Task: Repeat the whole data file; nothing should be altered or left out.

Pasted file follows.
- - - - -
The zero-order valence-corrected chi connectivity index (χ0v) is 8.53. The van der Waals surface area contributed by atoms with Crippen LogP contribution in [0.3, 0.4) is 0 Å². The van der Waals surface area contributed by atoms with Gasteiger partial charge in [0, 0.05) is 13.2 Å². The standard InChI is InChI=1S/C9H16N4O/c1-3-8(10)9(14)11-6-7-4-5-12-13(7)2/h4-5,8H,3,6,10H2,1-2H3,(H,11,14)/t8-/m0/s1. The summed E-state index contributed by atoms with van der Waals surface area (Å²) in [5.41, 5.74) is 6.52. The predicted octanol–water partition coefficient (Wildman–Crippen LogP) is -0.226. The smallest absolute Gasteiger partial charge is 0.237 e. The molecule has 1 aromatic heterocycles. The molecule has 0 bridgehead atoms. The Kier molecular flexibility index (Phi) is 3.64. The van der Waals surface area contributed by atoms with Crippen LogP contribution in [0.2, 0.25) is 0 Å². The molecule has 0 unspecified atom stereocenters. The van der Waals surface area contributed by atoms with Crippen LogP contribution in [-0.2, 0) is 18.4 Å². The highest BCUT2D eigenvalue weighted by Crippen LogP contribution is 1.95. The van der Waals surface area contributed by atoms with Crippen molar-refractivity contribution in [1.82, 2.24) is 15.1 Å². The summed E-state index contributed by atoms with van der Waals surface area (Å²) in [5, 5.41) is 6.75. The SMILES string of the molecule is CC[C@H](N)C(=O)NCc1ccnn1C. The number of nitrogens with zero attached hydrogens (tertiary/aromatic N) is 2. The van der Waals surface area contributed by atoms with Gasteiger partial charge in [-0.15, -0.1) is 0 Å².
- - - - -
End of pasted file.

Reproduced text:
The zero-order valence-corrected chi connectivity index (χ0v) is 8.53. The van der Waals surface area contributed by atoms with Crippen LogP contribution in [0.3, 0.4) is 0 Å². The van der Waals surface area contributed by atoms with Gasteiger partial charge in [0, 0.05) is 13.2 Å². The standard InChI is InChI=1S/C9H16N4O/c1-3-8(10)9(14)11-6-7-4-5-12-13(7)2/h4-5,8H,3,6,10H2,1-2H3,(H,11,14)/t8-/m0/s1. The summed E-state index contributed by atoms with van der Waals surface area (Å²) in [5.41, 5.74) is 6.52. The predicted octanol–water partition coefficient (Wildman–Crippen LogP) is -0.226. The smallest absolute Gasteiger partial charge is 0.237 e. The molecule has 1 aromatic heterocycles. The molecule has 0 bridgehead atoms. The Kier molecular flexibility index (Phi) is 3.64. The van der Waals surface area contributed by atoms with Crippen LogP contribution in [0.2, 0.25) is 0 Å². The molecule has 0 unspecified atom stereocenters. The van der Waals surface area contributed by atoms with Crippen LogP contribution in [-0.2, 0) is 18.4 Å². The highest BCUT2D eigenvalue weighted by Crippen LogP contribution is 1.95. The van der Waals surface area contributed by atoms with Crippen molar-refractivity contribution in [1.82, 2.24) is 15.1 Å². The summed E-state index contributed by atoms with van der Waals surface area (Å²) in [5, 5.41) is 6.75. The SMILES string of the molecule is CC[C@H](N)C(=O)NCc1ccnn1C. The number of nitrogens with zero attached hydrogens (tertiary/aromatic N) is 2. The van der Waals surface area contributed by atoms with Gasteiger partial charge in [-0.15, -0.1) is 0 Å².